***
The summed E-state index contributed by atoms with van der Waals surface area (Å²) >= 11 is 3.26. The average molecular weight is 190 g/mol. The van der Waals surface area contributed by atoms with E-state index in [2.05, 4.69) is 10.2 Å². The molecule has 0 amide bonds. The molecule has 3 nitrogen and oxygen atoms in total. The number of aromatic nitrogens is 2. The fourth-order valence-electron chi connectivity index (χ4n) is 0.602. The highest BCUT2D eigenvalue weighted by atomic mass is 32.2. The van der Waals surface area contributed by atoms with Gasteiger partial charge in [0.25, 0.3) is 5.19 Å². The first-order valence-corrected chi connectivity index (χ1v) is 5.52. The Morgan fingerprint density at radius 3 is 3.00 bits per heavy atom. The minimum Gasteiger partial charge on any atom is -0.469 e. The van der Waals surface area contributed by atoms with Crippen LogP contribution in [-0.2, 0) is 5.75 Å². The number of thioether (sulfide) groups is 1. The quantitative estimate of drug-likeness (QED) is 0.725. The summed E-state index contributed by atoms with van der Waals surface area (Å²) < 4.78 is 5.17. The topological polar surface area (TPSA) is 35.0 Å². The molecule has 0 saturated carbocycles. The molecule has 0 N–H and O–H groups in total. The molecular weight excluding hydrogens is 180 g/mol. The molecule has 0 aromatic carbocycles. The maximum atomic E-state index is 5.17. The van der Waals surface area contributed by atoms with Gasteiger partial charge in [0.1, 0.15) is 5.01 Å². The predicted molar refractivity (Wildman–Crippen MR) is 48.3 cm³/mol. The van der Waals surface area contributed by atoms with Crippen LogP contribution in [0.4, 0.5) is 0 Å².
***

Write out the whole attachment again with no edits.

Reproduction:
The summed E-state index contributed by atoms with van der Waals surface area (Å²) >= 11 is 3.26. The average molecular weight is 190 g/mol. The van der Waals surface area contributed by atoms with E-state index in [2.05, 4.69) is 10.2 Å². The molecule has 0 amide bonds. The molecule has 3 nitrogen and oxygen atoms in total. The number of aromatic nitrogens is 2. The fourth-order valence-electron chi connectivity index (χ4n) is 0.602. The highest BCUT2D eigenvalue weighted by atomic mass is 32.2. The van der Waals surface area contributed by atoms with Gasteiger partial charge in [0.25, 0.3) is 5.19 Å². The first-order valence-corrected chi connectivity index (χ1v) is 5.52. The Morgan fingerprint density at radius 3 is 3.00 bits per heavy atom. The minimum Gasteiger partial charge on any atom is -0.469 e. The van der Waals surface area contributed by atoms with Crippen LogP contribution in [-0.2, 0) is 5.75 Å². The number of thioether (sulfide) groups is 1. The quantitative estimate of drug-likeness (QED) is 0.725. The summed E-state index contributed by atoms with van der Waals surface area (Å²) < 4.78 is 5.17. The topological polar surface area (TPSA) is 35.0 Å². The molecule has 0 saturated carbocycles. The molecule has 0 N–H and O–H groups in total. The molecular weight excluding hydrogens is 180 g/mol. The molecule has 0 aromatic carbocycles. The maximum atomic E-state index is 5.17. The van der Waals surface area contributed by atoms with Gasteiger partial charge in [0.1, 0.15) is 5.01 Å². The predicted molar refractivity (Wildman–Crippen MR) is 48.3 cm³/mol. The van der Waals surface area contributed by atoms with Crippen LogP contribution in [0.4, 0.5) is 0 Å².